Ask Aerotek: Five Tips to Showcase Your Skills in an Interview

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You’ve landed an interview for a position that’s made for you. It meets all of your requirements and from what you can tell, you have all the skills and qualities the employer is seeking. Now, how do you convince the recruiter and hiring manager that you’re the perfect one for the job? 

We asked our recruiters to weigh in on how candidates can demonstrate they actually have the skills listed on their resumes. Here’s the inside scoop on ways you can stand out:

1. Come prepared to share details

It’s one thing to list your skills on a resume; it’s another to be able to explain exactly what you’ve done with them. 

“When a candidate elaborates on their skills and experience using industry buzz words and mentioning languages and tools they used to complete a project, I can feel confident that they know what they’re talking about,” says Aerotek Recruiter, Claire Krieger. She urges candidates to keep their responses substantive. 

“Be straightforward and stay away from vague, superfluous words and phrases that sound like you’re trying to make up for the fact that you don’t have an in depth knowledge of the subject matter. 

2. Share your portfolio

If you work in an industry such as engineering, construction, design or project management, bringing examples of your work can go a long way toward showcasing your skills, says Professional Recruiter Lead Jackie Ross. 

While a hard copy portfolio is a great tool for an interview, an online portfolio is also important in today’s high tech business world. The best strategy? Have both types of portfolios on hand. Need some inspiration? Try, Crevado or Carbonmade for guidelines on creating an online portfolio. For help creating a hard copy portfolio, visit Manifest Your Potential or check out this step-by-step outline in the Houston Chronicle.

3. Choose references wisely

Strong references are a crucial part of the hiring process. Make sure to choose professional contacts and managers who really know you and your work, are able to speak about it in some detail and have genuinely good things to share about you. Senior Professional Recruiter Matt Wiehe places great importance on what he learns from references.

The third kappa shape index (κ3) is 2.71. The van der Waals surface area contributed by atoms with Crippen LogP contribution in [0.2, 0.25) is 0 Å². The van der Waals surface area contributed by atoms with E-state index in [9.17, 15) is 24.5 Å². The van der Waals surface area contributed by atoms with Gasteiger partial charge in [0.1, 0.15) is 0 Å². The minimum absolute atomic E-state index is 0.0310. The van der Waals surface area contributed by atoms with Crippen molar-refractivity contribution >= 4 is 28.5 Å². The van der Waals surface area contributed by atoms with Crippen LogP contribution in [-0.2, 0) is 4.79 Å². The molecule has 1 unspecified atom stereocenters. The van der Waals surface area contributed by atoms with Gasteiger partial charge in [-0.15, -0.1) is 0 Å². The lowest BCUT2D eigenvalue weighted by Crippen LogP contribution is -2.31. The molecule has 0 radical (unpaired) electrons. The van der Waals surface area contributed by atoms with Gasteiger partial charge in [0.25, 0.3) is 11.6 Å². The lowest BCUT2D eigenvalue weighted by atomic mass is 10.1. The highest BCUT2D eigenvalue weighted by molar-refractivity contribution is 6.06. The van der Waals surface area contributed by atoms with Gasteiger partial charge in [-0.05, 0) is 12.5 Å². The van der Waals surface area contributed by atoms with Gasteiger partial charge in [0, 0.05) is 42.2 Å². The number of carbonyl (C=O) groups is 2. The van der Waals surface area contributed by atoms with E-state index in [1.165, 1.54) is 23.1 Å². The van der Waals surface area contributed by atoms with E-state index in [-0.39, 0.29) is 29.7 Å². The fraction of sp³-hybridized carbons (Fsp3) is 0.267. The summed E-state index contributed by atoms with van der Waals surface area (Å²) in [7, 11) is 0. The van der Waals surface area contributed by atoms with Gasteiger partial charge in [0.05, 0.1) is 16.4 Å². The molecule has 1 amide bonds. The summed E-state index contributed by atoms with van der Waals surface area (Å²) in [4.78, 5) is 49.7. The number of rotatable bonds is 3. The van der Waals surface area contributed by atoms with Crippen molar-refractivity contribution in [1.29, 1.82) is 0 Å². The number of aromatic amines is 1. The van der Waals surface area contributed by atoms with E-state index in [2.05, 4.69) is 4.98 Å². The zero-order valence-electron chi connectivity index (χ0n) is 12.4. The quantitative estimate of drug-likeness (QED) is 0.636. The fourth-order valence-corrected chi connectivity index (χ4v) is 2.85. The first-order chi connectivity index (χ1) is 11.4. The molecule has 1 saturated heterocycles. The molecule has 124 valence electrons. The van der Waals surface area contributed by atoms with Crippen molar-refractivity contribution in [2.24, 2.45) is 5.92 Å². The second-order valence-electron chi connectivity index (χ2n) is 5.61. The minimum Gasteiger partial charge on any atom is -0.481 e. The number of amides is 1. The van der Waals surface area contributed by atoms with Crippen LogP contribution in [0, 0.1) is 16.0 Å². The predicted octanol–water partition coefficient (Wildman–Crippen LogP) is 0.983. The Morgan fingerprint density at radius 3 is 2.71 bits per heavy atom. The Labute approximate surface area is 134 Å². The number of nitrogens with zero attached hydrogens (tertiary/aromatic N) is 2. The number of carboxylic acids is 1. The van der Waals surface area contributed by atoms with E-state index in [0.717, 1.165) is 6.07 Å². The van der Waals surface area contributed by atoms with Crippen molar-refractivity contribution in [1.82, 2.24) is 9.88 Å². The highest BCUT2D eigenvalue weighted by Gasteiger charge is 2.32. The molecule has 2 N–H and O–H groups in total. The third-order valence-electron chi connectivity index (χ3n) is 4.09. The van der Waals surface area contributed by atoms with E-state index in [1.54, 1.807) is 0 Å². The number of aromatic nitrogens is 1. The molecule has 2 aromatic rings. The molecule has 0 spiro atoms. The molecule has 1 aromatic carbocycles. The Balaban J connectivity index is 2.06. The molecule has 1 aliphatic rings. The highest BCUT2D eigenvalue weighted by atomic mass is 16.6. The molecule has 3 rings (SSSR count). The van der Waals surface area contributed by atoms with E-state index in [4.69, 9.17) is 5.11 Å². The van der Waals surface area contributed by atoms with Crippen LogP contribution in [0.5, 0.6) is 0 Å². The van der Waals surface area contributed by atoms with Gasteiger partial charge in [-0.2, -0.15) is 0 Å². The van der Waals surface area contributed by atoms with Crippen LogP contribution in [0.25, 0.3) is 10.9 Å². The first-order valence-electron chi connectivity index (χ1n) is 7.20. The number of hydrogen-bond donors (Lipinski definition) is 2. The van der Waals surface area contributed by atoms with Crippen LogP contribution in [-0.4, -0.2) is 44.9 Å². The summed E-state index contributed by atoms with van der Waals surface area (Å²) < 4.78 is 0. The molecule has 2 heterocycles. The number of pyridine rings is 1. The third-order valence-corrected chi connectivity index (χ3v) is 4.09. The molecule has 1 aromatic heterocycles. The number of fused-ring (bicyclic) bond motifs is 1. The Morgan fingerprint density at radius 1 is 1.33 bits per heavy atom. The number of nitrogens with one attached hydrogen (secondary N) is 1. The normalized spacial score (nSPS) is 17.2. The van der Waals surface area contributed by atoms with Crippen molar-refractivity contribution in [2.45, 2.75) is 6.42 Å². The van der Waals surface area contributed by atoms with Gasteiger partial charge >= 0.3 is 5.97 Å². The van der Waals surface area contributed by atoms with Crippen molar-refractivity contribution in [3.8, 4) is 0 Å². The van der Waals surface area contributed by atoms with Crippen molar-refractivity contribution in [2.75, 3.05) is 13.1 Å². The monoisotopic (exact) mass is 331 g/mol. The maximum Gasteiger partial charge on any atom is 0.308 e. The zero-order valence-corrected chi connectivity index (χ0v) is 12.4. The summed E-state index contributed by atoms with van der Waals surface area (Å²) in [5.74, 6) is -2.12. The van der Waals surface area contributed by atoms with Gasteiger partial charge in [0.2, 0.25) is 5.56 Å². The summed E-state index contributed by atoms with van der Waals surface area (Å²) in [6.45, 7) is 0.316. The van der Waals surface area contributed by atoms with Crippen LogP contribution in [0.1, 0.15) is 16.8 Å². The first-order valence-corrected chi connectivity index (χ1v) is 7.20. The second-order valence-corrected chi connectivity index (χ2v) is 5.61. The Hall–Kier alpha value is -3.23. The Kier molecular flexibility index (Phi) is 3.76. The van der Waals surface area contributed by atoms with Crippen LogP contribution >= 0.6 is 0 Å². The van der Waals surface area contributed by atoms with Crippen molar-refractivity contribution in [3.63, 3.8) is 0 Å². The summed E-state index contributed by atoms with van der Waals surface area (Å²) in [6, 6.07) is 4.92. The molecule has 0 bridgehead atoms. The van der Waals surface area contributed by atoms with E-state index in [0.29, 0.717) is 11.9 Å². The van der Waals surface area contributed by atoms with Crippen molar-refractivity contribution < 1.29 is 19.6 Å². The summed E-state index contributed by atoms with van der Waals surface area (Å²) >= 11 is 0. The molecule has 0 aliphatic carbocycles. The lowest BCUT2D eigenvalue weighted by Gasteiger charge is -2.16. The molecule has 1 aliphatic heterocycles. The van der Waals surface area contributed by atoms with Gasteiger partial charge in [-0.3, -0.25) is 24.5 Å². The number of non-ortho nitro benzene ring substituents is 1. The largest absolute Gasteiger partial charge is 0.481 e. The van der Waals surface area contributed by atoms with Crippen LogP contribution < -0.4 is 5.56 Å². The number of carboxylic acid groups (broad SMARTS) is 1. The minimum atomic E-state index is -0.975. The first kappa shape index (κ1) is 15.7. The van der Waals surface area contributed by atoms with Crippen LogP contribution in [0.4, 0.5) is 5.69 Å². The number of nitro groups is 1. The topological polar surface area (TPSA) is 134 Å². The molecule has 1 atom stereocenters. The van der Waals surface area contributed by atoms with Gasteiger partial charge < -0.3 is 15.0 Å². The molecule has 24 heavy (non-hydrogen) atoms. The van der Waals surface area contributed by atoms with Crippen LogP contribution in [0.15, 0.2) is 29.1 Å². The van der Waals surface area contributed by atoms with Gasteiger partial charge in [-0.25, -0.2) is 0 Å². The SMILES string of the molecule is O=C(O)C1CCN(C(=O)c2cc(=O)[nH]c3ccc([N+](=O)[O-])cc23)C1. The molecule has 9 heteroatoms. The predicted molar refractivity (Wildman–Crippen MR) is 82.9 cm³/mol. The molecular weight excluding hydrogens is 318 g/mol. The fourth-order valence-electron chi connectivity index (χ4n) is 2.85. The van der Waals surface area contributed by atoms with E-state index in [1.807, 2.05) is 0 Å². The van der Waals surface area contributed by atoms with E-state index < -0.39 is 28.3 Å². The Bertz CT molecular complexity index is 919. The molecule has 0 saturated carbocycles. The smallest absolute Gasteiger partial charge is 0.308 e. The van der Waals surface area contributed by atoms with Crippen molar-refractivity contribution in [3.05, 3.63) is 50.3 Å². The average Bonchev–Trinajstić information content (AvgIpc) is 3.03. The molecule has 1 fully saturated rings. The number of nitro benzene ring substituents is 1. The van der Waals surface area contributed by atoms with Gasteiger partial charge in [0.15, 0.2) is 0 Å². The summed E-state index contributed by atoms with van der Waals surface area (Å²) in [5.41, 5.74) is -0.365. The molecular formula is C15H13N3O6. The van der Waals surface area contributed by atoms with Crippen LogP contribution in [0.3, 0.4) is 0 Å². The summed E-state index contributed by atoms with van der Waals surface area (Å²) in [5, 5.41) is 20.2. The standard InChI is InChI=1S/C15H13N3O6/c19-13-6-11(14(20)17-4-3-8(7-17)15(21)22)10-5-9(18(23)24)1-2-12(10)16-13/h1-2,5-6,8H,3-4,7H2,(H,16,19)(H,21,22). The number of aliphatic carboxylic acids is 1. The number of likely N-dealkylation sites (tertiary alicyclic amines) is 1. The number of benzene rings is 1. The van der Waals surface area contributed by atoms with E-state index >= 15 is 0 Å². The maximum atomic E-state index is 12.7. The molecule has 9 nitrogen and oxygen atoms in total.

“After I’ve completed the other parts of the interview process, I call references to confirm or deny what the candidate told me about him or herself. In my reference checks, I really dig in and ask detailed questions. A reference can mean the difference between a job offer and a rejection,” says Wiehe.

4. Prepare to be tested

Depending upon your industry, recruiters may ask you to be tested to confirm your skill proficiency. In fact, testing has become a common hiring tool. According to Tomas Chamorro-Premuzic, writing for the Harvard Business Review, “Seventy-six percent of organizations with more than 100 employees use tests for external hiring.”

What types of tests are typically administered? Chamorro-Premuzic places the majority of employment tests in three categories: competence, work ethic and emotional intelligence. Some recruiters will also administer tests to assess more specific skills. For example, Wiehe often uses testing to assess candidates’ skills in Excel, blueprint reading and customer service. In addition to providing information on each candidate’s level of proficiency, Wiehe also uses tests to compare candidates with one and other. 

If possible, find out what tests will be administered in advance so that you can do some preparation. 

“It’s estimated that up to half of employment candidates engage in some sort of preparation,” says Chamorro-Premuzic. “And for good reason: It’s not uncommon for people to increase their aptitude test scores by about 20 percent through practice.” Chamorro-Premuzic recommends that candidates who wish to improve their verbal, numerical and logic skills refer to the GRE test prep book. Resources to prepare for psychological tests, situational judgment examinations and other types of assessments, are generally available online. 

5. Use the STAR Method

Ross prepares candidates for interviews by teaching them to use the Star (Situation-Task-Action-Result) response method. 

Here’s how it works: The candidate tells the interviewer about the professional situation that needed to be addressed, describes the actions she took to address it and explains how her actions remedied the situation.  

“Responding to interview questions using the STAR method ensures that candidates will provide all of the information the interviewer needs to assess the candidate’s abilities,” says Ross. 

Aerotek recruiter panelists, Claire Krieger, Kate Keller, Jackie Ross, Dana Sheehan and Matt Wiehe contributed to this article.

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